Forensic Science: A Very Short Introduction
Forensic science, with its connections to crime and detective work, is a subject of wide fascination. This Very Short Introduction looks at the nature of forensic science, how forensic scientists work, the different techniques involved, and the broader legal issues it raises.
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Questions for Thought and Discussion
- Is the adversarial legal process a good way of getting at the truth? Does the actual truth matter in a criminal trial?
- If the primary role of an expert witness is to provide the court with specialist evidence which is beyond their knowledge how can the same court determine if someone is an expert?
- How can we assess the contribution that forensic science makes to criminal justice?
- Does ‘every contact leave a trace’? Why don’t we always find the traces?
- Should we have a universal DNA database with samples from every individual?
- Does the ‘CSI effect’ really exist? If so what are the implications of this?
- Can finger marks recovered from a crime scene be uniquely attributed to an individual?
- Contextual evaluation of forensic evidence requires the expert to have information about the background of the investigation. Would it be better not to provide this information and have experts working ‘blind’? If so what implications arise from this approach?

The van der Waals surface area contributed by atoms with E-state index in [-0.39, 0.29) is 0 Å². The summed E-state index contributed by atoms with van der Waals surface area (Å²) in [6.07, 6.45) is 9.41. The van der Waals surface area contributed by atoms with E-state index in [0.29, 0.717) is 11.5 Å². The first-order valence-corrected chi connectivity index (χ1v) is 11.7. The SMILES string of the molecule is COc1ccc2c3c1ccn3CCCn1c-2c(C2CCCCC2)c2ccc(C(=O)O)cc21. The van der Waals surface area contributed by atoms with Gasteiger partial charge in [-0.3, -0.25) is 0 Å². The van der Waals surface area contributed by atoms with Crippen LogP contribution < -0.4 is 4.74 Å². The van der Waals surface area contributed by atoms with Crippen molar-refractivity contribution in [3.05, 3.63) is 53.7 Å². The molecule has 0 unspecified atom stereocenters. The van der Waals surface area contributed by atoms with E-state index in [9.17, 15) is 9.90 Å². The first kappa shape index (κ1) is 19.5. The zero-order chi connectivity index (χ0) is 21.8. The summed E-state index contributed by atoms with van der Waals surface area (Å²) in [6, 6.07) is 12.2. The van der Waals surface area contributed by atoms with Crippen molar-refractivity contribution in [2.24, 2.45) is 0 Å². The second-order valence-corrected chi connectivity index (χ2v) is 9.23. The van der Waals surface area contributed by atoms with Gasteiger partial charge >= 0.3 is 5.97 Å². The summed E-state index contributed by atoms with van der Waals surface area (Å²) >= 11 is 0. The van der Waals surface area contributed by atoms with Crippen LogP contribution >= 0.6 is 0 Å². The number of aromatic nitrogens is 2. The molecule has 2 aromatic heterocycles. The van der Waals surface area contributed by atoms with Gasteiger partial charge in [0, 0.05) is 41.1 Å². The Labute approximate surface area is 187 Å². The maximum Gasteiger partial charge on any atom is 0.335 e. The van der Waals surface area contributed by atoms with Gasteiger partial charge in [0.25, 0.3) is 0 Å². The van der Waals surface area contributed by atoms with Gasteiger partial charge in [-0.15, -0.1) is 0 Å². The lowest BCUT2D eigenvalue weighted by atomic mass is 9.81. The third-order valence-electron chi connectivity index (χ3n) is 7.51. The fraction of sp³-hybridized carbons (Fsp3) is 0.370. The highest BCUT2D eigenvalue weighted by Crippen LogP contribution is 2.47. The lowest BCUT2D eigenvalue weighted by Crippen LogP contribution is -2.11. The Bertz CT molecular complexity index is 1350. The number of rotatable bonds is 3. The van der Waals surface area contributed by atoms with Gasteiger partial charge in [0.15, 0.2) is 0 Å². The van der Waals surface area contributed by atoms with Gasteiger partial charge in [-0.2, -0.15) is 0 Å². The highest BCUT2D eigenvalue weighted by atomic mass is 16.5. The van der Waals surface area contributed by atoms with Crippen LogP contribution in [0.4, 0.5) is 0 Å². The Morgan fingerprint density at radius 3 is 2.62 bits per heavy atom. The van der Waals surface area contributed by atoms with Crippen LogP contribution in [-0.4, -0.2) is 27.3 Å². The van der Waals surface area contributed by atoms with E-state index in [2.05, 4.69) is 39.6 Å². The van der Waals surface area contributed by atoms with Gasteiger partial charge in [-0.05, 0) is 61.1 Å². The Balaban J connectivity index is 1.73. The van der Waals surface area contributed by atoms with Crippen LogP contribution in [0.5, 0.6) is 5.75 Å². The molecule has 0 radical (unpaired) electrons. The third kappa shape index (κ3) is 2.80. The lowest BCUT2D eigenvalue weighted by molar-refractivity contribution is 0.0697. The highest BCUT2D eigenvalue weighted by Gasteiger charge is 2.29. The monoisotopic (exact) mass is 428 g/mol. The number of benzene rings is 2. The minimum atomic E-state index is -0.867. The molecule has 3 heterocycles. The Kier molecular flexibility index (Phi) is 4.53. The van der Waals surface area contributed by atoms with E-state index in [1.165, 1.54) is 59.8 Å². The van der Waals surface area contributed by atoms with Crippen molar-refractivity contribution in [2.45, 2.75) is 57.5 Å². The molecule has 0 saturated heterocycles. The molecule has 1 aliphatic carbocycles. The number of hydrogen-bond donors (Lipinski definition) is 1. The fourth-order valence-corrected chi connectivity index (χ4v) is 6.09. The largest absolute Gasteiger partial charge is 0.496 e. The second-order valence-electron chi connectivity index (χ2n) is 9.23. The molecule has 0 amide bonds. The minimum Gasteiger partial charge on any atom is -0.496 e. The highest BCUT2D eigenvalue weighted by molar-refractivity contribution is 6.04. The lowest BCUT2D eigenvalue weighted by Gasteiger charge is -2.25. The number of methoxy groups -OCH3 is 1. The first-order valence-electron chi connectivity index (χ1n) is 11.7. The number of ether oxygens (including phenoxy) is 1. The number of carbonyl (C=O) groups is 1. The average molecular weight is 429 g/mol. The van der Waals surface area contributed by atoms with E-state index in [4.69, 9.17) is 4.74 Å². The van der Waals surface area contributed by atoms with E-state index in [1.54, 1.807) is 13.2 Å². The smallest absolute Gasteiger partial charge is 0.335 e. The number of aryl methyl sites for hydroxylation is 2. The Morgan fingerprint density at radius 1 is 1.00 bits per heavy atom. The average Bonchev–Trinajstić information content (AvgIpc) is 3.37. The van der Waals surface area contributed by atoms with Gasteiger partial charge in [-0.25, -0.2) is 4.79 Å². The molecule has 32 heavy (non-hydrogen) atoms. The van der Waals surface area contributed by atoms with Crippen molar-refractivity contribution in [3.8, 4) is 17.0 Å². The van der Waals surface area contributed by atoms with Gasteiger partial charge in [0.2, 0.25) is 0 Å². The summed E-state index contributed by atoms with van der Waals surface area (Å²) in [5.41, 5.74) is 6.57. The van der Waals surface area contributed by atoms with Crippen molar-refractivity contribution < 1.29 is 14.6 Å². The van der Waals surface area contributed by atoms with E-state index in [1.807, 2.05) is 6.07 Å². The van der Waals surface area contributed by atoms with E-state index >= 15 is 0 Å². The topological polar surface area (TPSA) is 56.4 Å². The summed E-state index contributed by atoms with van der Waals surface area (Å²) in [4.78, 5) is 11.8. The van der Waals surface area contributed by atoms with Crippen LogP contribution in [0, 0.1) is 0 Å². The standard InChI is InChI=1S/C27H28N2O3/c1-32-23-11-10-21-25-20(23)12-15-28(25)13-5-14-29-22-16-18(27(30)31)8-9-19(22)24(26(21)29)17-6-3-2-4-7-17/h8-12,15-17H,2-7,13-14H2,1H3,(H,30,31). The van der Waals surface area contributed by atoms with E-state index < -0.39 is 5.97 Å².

- Scientists around the world use the same procedures but the law uses many different procedures (in different countries) to achieve the same ends. Does this mean that science is epistemologically sounder?
- Is the comparison of a footwear mark found at a crime scene science or just common sense?
- Should forensic science services be commercialized?
- How can one be certain that a tiny trace of evidence is not due to contamination?
- Should there be specialist courts without juries to try cases involving complex scientific evidence?
- How might one decide if a new scientific technique is good enough for use in court?
- How do we prevent bogus experts from appearing as expert witnesses?
Other books by Jim Fraser
- (with R. Williams), Handbook of Forensic Science (Willan, 2009)
- A. Bell, J. Swenson-Wright, and K. Tybjerg (eds.), Evidence (Cambridge: Cambridge University Press, 2008)
- S. Bell, Forensic Chemistry (New Jersey: Pearson Prentice-Hall, 2006)
- J. M. Butler, Forensic DNA Typing: Biology, Technology, and Genetics of STR Markers (London: Academic Press, 2005)
- W. Goodwin, A. Linacre, and S. Hadi, An Introduction to Forensic Genetics (Chichester: Wiley, 2007)
- M. H. Houck and J. A. Siegel, Fundamentals of Forensic Science (Boston: Academic Press, 2006)
- National Research Council, Strengthening Forensic Science in the United States: A Path Forward (Washington, DC: National Academies Press, 2009)
- R. Williams and P. Johnson, Genetic Policing: The Use of DNA in Criminal Investigations (Cullompton: Willan, 2008)